Alcohol Expectations of Short-Term, Faculty-Led Trip Leaders: A Survey of Current Practices

Keywords: Study abroad, Alcohol, Faculty, Consumption, Universities

Abstract

Although a growing body of research examines alcohol consumption among American university students during study abroad, there is little to no research on alcohol-related policies and behavior by faculty leaders during study abroad. This research reports survey results from 66 U.S. colleges and universities on the current state of formal policies for faculty-led trip leaders. The quantitative findings reveal: 1) 93.9% of responding institutions allow trip leaders to consume alcohol during short-term, faculty-led study abroad trips; and 2) even those institutions that discourage faculty consumption with students allow such consumption in certain situations, including group dinners, winery and brewery tours, religious ceremonies, and receptions. The qualitative findings reveal three themes: 1) faculty should exhibit responsible consumption; 2) drinking with students is discouraged but allowed in certain situations; and 3) faculty leaders are never allowed to purchase alcohol for students. The manuscript concludes with a call for additional research on several topics.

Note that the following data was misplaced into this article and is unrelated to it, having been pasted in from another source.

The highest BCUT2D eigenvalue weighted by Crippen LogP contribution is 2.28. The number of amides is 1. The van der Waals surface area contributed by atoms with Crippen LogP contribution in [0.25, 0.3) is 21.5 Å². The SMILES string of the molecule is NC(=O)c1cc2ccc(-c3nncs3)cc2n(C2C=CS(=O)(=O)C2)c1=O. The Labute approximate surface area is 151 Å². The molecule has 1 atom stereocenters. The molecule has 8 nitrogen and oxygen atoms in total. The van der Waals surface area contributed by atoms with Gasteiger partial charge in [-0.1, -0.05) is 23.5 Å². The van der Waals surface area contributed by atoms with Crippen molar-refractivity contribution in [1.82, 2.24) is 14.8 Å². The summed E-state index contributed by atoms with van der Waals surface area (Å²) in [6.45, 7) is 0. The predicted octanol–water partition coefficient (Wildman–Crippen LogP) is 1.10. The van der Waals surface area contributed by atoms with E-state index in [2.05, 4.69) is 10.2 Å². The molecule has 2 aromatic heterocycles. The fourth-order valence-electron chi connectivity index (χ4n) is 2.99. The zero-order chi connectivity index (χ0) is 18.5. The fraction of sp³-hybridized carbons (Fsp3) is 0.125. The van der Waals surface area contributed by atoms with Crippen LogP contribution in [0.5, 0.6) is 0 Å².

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Author Biography

Jeffrey W. Overby, Belmont University

Dr. Jeffrey W. Overby serves as Professor and Director of the Center for International Business at Belmont University. His responsibilities include teaching marketing and international business, establishing study abroad relationships with foreign universities, and promoting internationalization within the Jack C. Massey College of Business and the greater Nashville community. He also regularly leads study abroad programs, including programs in Argentina, Austria, Botswana, Chile, China, Czech Republic, France, The Netherlands, Poland, South Africa, South Korea, Spain, and United Arab Emirates.

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Published
2020-04-30
How to Cite
Overby, J. W. (2020). Alcohol Expectations of Short-Term, Faculty-Led Trip Leaders: A Survey of Current Practices. Frontiers: The Interdisciplinary Journal of Study Abroad, 32(2), 163-174. https://doi.org/10.36366/frontiers.v32i2.472